Many questions remain open for Microsoft on its future in mobility, tablets and operating systems. Microsoft is already shifting its focus away from Windows and more toward its business systems, which includes the Office productivity suite. And Microsoft is expected to announce a major reorganization next week that will likely consolidate the Windows and Windows Phone units. The biggest question isn’t whether Microsoft can regain its magic in Windows, but rather where Microsoft will find its next big of magic in the post-Windows world.


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4 Responses to “The Golden Age of Microsoft Windows is Over”

  • Apple has innovated on operating systems for years and now comes Mavericks. If you check Apple’s computer sales and margins, which have risen far above any Windows based players (dell is the most obvious to witness the tragic gap) you clearly see how designing great OSs drives product sales. It is that simple. They still call it “Windows” after 17 years and they still cannot get it right with zillions of lines of MS DOS bloated code.

    But the biggest sin is that for many MS Window users, they think it totally logical to be required to enter “Control+Delete” to Start Windows and then go to “Start” to log off. That is the nature of the backwards/upside down user experience warped thinking at Microsoft, where billions of software engineering dollars can’t seem to implement a feature toasters, radios, and light switches have had for over a century: “On” and “Off”. Try it. It works quite well for Apple.

  • I don’t think that Windows are over. People will allways need PC with Windows because smart phones can’t replace them

  • Jesse Wallace:

    I agree with Schyler.
    Its pretty ridiculous to think that windows is no longer dominant.
    Unless you think that controlling 90%+ of the content creation hardware in the market “marginalized”.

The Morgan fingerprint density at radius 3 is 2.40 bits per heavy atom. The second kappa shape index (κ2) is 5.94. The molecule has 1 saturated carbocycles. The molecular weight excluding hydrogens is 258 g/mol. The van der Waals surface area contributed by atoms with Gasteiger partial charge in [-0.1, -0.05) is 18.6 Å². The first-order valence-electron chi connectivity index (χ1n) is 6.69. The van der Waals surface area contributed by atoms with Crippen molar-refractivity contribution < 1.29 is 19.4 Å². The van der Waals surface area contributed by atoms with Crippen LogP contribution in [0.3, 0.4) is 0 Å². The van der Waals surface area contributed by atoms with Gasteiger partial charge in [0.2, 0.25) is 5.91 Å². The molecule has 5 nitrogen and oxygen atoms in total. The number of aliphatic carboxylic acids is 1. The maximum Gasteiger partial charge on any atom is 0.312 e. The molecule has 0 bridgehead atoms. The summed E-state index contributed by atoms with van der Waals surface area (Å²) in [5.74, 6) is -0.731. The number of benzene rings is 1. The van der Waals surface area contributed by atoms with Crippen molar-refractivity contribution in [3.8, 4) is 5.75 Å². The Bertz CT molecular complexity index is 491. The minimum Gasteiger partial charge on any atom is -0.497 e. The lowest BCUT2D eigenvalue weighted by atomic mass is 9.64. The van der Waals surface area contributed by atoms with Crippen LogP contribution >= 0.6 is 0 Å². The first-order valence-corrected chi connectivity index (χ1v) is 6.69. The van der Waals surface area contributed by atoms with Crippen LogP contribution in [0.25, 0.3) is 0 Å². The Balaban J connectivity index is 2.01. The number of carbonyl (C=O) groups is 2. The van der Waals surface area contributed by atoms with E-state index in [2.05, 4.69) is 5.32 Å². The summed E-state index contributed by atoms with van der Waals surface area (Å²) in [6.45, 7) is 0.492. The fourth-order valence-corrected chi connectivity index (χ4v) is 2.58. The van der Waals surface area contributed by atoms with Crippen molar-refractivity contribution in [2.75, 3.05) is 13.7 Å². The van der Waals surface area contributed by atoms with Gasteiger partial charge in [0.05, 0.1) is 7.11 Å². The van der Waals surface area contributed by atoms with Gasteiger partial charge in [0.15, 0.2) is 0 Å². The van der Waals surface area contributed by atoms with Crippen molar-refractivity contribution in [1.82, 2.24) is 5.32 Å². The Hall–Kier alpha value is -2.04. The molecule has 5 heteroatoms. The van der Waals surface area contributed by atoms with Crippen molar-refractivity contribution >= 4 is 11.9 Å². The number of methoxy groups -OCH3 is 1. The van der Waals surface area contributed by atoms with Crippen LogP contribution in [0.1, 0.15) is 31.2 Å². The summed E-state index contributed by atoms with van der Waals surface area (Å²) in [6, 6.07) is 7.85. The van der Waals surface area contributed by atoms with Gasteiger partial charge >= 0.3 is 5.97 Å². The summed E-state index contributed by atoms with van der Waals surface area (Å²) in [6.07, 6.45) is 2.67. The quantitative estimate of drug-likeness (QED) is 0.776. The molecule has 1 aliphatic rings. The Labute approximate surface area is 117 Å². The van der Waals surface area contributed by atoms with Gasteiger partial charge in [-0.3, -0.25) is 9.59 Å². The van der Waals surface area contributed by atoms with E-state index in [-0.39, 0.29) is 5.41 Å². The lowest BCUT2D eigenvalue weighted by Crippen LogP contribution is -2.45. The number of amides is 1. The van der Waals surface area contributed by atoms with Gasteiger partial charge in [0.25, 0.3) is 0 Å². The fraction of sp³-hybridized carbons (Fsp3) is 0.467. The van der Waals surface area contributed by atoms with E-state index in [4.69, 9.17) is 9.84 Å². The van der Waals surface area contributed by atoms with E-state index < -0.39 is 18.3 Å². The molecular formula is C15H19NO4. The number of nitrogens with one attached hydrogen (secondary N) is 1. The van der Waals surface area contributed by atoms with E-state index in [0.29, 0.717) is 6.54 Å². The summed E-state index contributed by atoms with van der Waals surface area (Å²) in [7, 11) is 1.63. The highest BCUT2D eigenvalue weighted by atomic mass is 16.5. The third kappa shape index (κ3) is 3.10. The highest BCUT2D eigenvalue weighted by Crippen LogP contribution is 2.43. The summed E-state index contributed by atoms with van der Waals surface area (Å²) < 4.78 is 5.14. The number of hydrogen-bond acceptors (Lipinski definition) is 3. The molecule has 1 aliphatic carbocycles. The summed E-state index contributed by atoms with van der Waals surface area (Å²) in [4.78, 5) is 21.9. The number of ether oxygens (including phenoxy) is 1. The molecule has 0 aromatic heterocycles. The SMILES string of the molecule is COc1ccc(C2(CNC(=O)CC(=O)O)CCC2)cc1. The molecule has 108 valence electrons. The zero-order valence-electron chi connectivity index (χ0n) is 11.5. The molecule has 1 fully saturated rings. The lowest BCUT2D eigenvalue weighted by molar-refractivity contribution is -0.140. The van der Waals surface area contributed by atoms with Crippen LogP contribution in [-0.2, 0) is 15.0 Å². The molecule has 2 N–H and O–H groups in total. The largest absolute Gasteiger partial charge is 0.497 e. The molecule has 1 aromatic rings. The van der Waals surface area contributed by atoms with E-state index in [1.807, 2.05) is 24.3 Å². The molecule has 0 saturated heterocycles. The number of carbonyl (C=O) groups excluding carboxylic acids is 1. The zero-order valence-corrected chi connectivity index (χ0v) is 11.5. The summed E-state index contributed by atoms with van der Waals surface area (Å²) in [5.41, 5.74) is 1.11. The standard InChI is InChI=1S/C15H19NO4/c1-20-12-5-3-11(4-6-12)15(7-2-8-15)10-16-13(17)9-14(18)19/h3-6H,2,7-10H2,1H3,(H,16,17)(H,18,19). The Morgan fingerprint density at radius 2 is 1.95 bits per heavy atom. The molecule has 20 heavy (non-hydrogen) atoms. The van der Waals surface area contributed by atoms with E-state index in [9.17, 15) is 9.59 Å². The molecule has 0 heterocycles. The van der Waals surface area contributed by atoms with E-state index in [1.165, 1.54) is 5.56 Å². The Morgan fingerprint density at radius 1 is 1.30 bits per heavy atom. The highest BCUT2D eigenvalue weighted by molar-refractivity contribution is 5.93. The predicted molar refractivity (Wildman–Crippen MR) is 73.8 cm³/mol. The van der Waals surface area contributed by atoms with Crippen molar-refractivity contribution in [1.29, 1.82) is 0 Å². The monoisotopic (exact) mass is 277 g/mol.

• Schyler Jones:

    People are missing the points of what is really happening or not happening. The slump in PC sales has little to do with the commanding market share of Apple and Google when it comes to phones and tablets. Those are relatively new and supplemental devices, not replacements for Windows PCs. As you indicate in your article, they are popular as “consumers” of information – that is, other than pictures and email, they are still rather weak at being used as information processors and producers. Apple and Google still don’t have suitable replacements for the full suite of Microsoft Office applications, though a relatively small percentage of people get by with the basic capabilities of alternative apps. And couple this with the lack of real business apps for Apple and Google including ERP, accounting, and other line-of-business applications that mainstream businesses are already using and which still live predominately on Windows, it will be a LONG time before Apple and Google devices can be reasonably considered as true replacements for Windows PCs. Instead, the major cause of the PC sales slump is a combination of reliable hardware and Microsoft’s very reliable Windows 7 OS (including improved security), and the fact that in its 64-bit editions, we can really load the OS with memory to improve performance far beyond that of previous PCs. These facts are extending the life-cycle of moderns PCs, we simply don’t need to replace them as often.